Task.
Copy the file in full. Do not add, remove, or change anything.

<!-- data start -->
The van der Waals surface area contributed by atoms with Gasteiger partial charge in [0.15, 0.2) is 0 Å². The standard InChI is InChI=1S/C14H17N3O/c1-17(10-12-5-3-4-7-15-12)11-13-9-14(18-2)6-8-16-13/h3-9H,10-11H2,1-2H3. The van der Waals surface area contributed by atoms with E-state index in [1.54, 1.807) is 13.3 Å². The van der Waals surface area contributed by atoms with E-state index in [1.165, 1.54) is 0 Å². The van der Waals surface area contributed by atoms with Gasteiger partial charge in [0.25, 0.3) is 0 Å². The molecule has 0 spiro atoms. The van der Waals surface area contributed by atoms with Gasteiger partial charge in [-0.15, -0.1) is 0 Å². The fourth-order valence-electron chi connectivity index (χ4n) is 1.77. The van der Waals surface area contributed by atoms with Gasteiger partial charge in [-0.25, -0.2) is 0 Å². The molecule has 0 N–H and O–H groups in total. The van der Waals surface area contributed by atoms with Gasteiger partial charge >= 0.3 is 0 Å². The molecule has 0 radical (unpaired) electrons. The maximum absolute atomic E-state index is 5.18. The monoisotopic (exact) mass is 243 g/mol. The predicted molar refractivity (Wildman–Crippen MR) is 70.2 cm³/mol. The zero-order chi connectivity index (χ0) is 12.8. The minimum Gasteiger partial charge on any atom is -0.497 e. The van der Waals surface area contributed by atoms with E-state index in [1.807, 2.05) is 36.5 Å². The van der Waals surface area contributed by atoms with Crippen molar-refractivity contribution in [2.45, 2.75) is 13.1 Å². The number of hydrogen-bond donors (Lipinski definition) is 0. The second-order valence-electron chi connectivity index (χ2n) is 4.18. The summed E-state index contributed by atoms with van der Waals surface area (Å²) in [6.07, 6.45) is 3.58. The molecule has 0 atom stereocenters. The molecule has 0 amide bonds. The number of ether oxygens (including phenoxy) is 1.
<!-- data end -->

The van der Waals surface area contributed by atoms with Gasteiger partial charge in [0.15, 0.2) is 0 Å². The standard InChI is InChI=1S/C14H17N3O/c1-17(10-12-5-3-4-7-15-12)11-13-9-14(18-2)6-8-16-13/h3-9H,10-11H2,1-2H3. The van der Waals surface area contributed by atoms with E-state index in [1.54, 1.807) is 13.3 Å². The van der Waals surface area contributed by atoms with E-state index in [1.165, 1.54) is 0 Å². The van der Waals surface area contributed by atoms with Gasteiger partial charge in [0.25, 0.3) is 0 Å². The molecule has 0 spiro atoms. The van der Waals surface area contributed by atoms with Gasteiger partial charge in [-0.15, -0.1) is 0 Å². The fourth-order valence-electron chi connectivity index (χ4n) is 1.77. The van der Waals surface area contributed by atoms with Gasteiger partial charge in [-0.25, -0.2) is 0 Å². The molecule has 0 N–H and O–H groups in total. The van der Waals surface area contributed by atoms with Gasteiger partial charge >= 0.3 is 0 Å². The molecule has 0 radical (unpaired) electrons. The maximum absolute atomic E-state index is 5.18. The monoisotopic (exact) mass is 243 g/mol. The predicted molar refractivity (Wildman–Crippen MR) is 70.2 cm³/mol. The zero-order chi connectivity index (χ0) is 12.8. The minimum Gasteiger partial charge on any atom is -0.497 e. The van der Waals surface area contributed by atoms with E-state index in [1.807, 2.05) is 36.5 Å². The van der Waals surface area contributed by atoms with Crippen molar-refractivity contribution in [2.45, 2.75) is 13.1 Å². The number of hydrogen-bond donors (Lipinski definition) is 0. The second-order valence-electron chi connectivity index (χ2n) is 4.18. The summed E-state index contributed by atoms with van der Waals surface area (Å²) in [6.07, 6.45) is 3.58. The molecule has 0 atom stereocenters. The molecule has 0 amide bonds. The number of ether oxygens (including phenoxy) is 1.